Problem with DSL rule using previousState at startup

I have the following rule that works fine, but I get a start-up error that I have tried to filter out (unsuccessfuly) with a Null check in the rule.

rule "Poll with Main Setpoint change Cool"
    Item MainThermostat14_SetpointCooling changed
    var pollcount = Furnace_Poll_Count.state as Number
    var mainmode = MainThermostat14_ThermostatMode.state as Number
    var mainstate = MainThermostat14_ThermostatOperatingState.state as Number
    logWarn("events", "pre-if status new state{}, old state {}, mainstate {}", newState, previousState, mainstate)
    if(previousState == 'NULL' || previousState === null ) {
        logWarn("events", "Null found , new state {}, old state {}", newState, previousState)
    else {
        if ( mainmode == 2 && ((newState >= previousState && mainstate == 2) || (newState <= previousState && mainstate == 0))) {
            logWarn("events", "poll triggered new state{}, old state {}, mainstate {}", newState, previousState, mainstate)
            MainThermostat14_ThermostatOperatingState.sendCommand ("REFRESH")
            Furnace_Poll_Count.sendCommand (pollcount + 1)

The log items are;

2022-02-03 08:23:12.226 [WARN ] [] - pre-if status new state75 °F, old state NULL, mainstate 0
2022-02-03 08:23:16.804 [ERROR] [internal.handler.ScriptActionHandler] - Script execution of rule with UID 'refresh-1' failed: An error occurred during the script execution: Could not invoke method: org.openhab.core.model.script.lib.NumberExtensions.operator_greaterEqualsThan(org.openhab.core.types.Type,java.lang.Number) on instance: null in refresh

Any idea how to avoid getting to the >= operator, if the previousState is NULL (or null)?


Why not using a try & catch block?

I have never used try & catch (I’m kind of a novice). I’ll read up on it and see if that works. Thanks for the idea

Isn’t it

=== null

Mind the three equal signs

I wasn’t sure if I was looking for ‘NULL’ or null based on the two log entries, so tried for both in the rule.

Neither seemed to work.

Maybe log previousState first? See what it actually is. Try

logInfo("previous state", previousState.toString)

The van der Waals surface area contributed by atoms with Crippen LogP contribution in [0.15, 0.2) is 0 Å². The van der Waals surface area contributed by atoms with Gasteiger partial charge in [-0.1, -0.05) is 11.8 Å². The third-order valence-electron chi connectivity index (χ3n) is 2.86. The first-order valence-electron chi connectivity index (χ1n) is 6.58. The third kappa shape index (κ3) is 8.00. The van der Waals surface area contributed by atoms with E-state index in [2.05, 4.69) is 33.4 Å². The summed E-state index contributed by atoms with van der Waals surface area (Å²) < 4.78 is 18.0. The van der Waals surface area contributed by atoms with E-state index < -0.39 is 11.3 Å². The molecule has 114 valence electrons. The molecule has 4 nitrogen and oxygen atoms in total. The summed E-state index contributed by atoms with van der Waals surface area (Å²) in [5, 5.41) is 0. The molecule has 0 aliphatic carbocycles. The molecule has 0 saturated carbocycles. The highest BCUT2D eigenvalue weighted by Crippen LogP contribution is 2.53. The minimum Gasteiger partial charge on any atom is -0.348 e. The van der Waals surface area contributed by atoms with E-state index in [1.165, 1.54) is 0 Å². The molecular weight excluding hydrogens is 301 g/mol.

This can never happen. Either previousState will exist with a proper value (e.g. NULL) or it won’t exist at all.

The problem isn’t that the previous state is NULL. The problem is that newState and previousState are both State Objects. That’s the parent of all State type. The engine doesn’t know that they are Numbers and can be compared and can’t figure that out on it’s own. Unfortunately it reports that as “on instance null” because the result of trying to figure out a proper type to work with resulted in nothing being found.

You need to help it along.

(newState as Number >= previousState as Number)

Note that if either newState or previousState are in fact NULL or UNDEF a different exception will occur.

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So I’m trying to understand. Maybe I wasn’t clear or maybe I’m lost. This rule only springs an error on startup (works fine otherwise). I thought the sequence of events at S/U is that persistence is restoring values
09:55:17.347 [INFO ] [openhab.event.ItemStateChangedEvent ] - Item 'MainThermostat14_SetpointCooling' changed from NULL to 75 °F

Then it seems like the rule engine goes does some rule check and the previous state was NULL. Do I want to compare 75 °F as Number >= NULL as Number (not really)? My naive thought was to try to prevent that part of the rule from trying to run on startup.


All I can say is that the problem is caused by the fact that one of the operands (either newState or previousState) cannot be coerced to something that can be compared.

Now that I look closer, previousState == 'NULL' will never be true. NULL isn’t a string. It’s not the word “NULL”. It is an enmeration. previousState == NULL. The same goes for ON, OFF, OPEN, CLOSED, INCREASE, etc.

Note you also need to watch out for UNDEF too.

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So you are saying this will trigger the IF statement on startup and bypass the comparison? (leave out the ‘quotes’)?

Well, NULL does not equal 'NULL'. They are not even remotely the same thing. So if the Item’s state is was NULL

previousState == NULL. // will return true
previousState == 'NULL' // will never return true

Got It. Second thing I learned this week. First was this whole idea of signed or unsigned integers.

I have a test system that I just restarted and NULL works.


I do appreciate all your work on the forum. I know it can be challenging between dumb users like myself and the developers pushing the envelope.


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